David Attenborough

Apple TV+ announces Prehistoric Planet with Sir David Attenborough

Credit: Apple TV+

The five-part series will be narrated by Attenborough and will use state of the art technology combined with rigorous scientific research to transport viewers back in time. 

The documentary will look back 66 million years to the ancient world and reveal the different habitats of Earth and the dinosaurs that populated them.

An original score has been composed by Hans Zimmer, and the stories will be told against the landscapes of the Cretaceous times, spanning coasts, deserts, freshwater, ice worlds and forests. 

BBC announces new David Attenborough documentary

Credit: BBC / Ali Pares / Sam Barker / Chris Lavington-Woods / Lola Post Production

The landmark documentary will show minute by minute what happened to the dinosaurs when the asteroid hit Earth and led to their demise. 

There is plenty of evidence relating to when the asteroid hit the Earth at the end of Late Cretaceous period 66 million years ago, but there is no direct evidence that confirms how it killed the dinosaurs.

A new dig site of a prehistoric graveyard known as Tanis, hidden in the low hills of North Dakota, has fossilised creatures dating back to the end of the Late Cretaceous buried under a layer of rock.

Sir David Attenborough, Hans Zimmer and Dave join forces for Planet Earth: A Celebration

Credit: BBC

Planet Earth: A Celebration takes eight of the most jaw-dropping moments from Planet Earth II and Blue Planet II, combining Attenborough’s melodic narration, with music from world-famous composer Hans Zimmer and rapper Dave.

The documentary takes viewers around the world, from the North of Norway, to the East Cape of South Africa, to the Indian Ocean, revealing how animals are adapting to their changing environments.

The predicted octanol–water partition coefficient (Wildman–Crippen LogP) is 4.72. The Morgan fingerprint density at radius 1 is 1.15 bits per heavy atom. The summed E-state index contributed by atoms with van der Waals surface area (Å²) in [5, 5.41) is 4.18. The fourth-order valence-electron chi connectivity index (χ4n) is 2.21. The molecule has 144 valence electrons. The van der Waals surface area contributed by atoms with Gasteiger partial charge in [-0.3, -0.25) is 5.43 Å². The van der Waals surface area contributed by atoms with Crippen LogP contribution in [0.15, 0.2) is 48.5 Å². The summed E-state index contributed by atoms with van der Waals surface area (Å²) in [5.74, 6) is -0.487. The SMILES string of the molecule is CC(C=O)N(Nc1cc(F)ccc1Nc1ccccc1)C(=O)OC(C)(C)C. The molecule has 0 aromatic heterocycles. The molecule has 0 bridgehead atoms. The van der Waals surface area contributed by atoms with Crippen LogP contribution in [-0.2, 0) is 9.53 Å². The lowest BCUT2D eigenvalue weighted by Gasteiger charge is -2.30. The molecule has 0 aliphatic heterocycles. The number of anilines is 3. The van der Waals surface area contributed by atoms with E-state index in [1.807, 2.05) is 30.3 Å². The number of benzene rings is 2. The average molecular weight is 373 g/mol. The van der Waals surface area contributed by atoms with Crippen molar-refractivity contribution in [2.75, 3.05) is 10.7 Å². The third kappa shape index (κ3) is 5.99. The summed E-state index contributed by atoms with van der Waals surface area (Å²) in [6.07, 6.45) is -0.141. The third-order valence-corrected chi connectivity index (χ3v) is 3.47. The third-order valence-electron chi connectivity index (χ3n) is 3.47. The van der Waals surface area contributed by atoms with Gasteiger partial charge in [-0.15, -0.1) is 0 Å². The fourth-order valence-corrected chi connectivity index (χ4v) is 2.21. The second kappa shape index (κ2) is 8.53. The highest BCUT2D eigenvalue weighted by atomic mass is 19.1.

Sir David Attenborough fronts new natural history series

(credit: BBC)

The five-part series will explore the perfect conditions that planet Earth provides for life to flourish.

A Perfect Planet will explore how the forces of nature, such as weather, ocean currents, solar energy and volcanoes, drive and support the diverse range of life on every corner of the Earth.

David Attenborough said: "Oceans, sunlight, weather and volcanoes - together these powerful yet fragile forces allow life to flourish in astonishing diversity. They make Earth truly unique - a perfect planet.

New David Attenborough series heading to BBC One

Sir David Attenborough (credit: BBC)

The five-part series from BBC Studios Natural History Unit has been described by executive producer Mike Gunton as “Planet Earth for plants!”

The Green Planet will offer an unseen look into the inter-connected and surprising behaviour of the plant world, where unlikely heroes and emotional stories emerge.

Attenborough will discover plants that can outlive civilisations, and others that could cover the Earth in a matter of months with their ferocious breeding patterns.

How Netflix's Our Planet was made

The panel (l-r): Jamie McPherson, Sophie Lanfear, Lynn Barlow, Oliver Scholey, Keith Scholey (Credit: RTS/Paul Hampartsoumian)

The sequence – a huge topic on social media - was described by award-winning natural history cinematographer Jamie McPherson as “the most powerful he’s ever shot.”

McPherson was discussing the series, which launched on the streaming service on April 5, at a joint RTS-Wildscreen screening of the Frozen Worlds episode, which featured the walruses.

“The sequence has become a symbol of climate change,” said Keith Scholey, series producer of the eight-part Our Planet, which is narrated by David Attenborough.